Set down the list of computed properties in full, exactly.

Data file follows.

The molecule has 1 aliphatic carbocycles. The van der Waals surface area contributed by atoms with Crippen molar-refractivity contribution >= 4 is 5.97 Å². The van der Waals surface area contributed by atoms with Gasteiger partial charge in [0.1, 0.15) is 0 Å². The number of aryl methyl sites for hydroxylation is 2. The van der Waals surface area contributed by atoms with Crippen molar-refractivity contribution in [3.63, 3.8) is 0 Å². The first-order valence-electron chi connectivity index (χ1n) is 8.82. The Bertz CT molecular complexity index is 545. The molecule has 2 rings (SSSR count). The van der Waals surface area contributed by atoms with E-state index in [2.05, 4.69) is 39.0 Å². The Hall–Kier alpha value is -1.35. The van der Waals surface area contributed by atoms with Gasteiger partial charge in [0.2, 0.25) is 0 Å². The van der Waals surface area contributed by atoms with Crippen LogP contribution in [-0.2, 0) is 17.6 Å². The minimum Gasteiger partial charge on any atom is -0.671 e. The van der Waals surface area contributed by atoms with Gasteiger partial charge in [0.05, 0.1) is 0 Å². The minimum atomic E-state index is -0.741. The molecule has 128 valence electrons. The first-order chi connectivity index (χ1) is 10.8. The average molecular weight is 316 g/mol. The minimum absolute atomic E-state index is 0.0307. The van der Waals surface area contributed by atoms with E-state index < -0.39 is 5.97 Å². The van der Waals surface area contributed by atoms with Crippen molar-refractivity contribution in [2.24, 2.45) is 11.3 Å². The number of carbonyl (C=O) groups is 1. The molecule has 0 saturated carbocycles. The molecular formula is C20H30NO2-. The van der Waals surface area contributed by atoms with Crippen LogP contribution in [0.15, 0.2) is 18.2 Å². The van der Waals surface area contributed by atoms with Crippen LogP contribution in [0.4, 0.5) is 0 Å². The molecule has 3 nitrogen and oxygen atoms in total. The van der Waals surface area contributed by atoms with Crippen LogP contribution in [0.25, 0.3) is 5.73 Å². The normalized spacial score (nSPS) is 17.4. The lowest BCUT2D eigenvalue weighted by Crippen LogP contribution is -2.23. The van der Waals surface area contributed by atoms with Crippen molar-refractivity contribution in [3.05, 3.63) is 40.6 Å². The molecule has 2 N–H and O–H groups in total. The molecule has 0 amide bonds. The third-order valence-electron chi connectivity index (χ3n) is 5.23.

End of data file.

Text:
The molecule has 1 aliphatic carbocycles. The van der Waals surface area contributed by atoms with Crippen molar-refractivity contribution >= 4 is 5.97 Å². The van der Waals surface area contributed by atoms with Gasteiger partial charge in [0.1, 0.15) is 0 Å². The number of aryl methyl sites for hydroxylation is 2. The van der Waals surface area contributed by atoms with Crippen molar-refractivity contribution in [3.63, 3.8) is 0 Å². The first-order valence-electron chi connectivity index (χ1n) is 8.82. The Bertz CT molecular complexity index is 545. The molecule has 2 rings (SSSR count). The van der Waals surface area contributed by atoms with E-state index in [2.05, 4.69) is 39.0 Å². The Hall–Kier alpha value is -1.35. The van der Waals surface area contributed by atoms with Gasteiger partial charge in [0.2, 0.25) is 0 Å². The van der Waals surface area contributed by atoms with Crippen LogP contribution in [-0.2, 0) is 17.6 Å². The minimum Gasteiger partial charge on any atom is -0.671 e. The van der Waals surface area contributed by atoms with Gasteiger partial charge in [0.05, 0.1) is 0 Å². The minimum atomic E-state index is -0.741. The molecule has 128 valence electrons. The first-order chi connectivity index (χ1) is 10.8. The average molecular weight is 316 g/mol. The minimum absolute atomic E-state index is 0.0307. The van der Waals surface area contributed by atoms with E-state index < -0.39 is 5.97 Å². The van der Waals surface area contributed by atoms with Crippen molar-refractivity contribution in [2.24, 2.45) is 11.3 Å². The number of carbonyl (C=O) groups is 1. The molecule has 0 saturated carbocycles. The molecular formula is C20H30NO2-. The van der Waals surface area contributed by atoms with Crippen LogP contribution in [0.15, 0.2) is 18.2 Å². The van der Waals surface area contributed by atoms with Crippen LogP contribution in [0.4, 0.5) is 0 Å². The molecule has 3 nitrogen and oxygen atoms in total. The van der Waals surface area contributed by atoms with Crippen LogP contribution in [0.25, 0.3) is 5.73 Å². The normalized spacial score (nSPS) is 17.4. The lowest BCUT2D eigenvalue weighted by Crippen LogP contribution is -2.23. The van der Waals surface area contributed by atoms with Crippen molar-refractivity contribution in [3.05, 3.63) is 40.6 Å². The molecule has 2 N–H and O–H groups in total. The molecule has 0 amide bonds. The third-order valence-electron chi connectivity index (χ3n) is 5.23.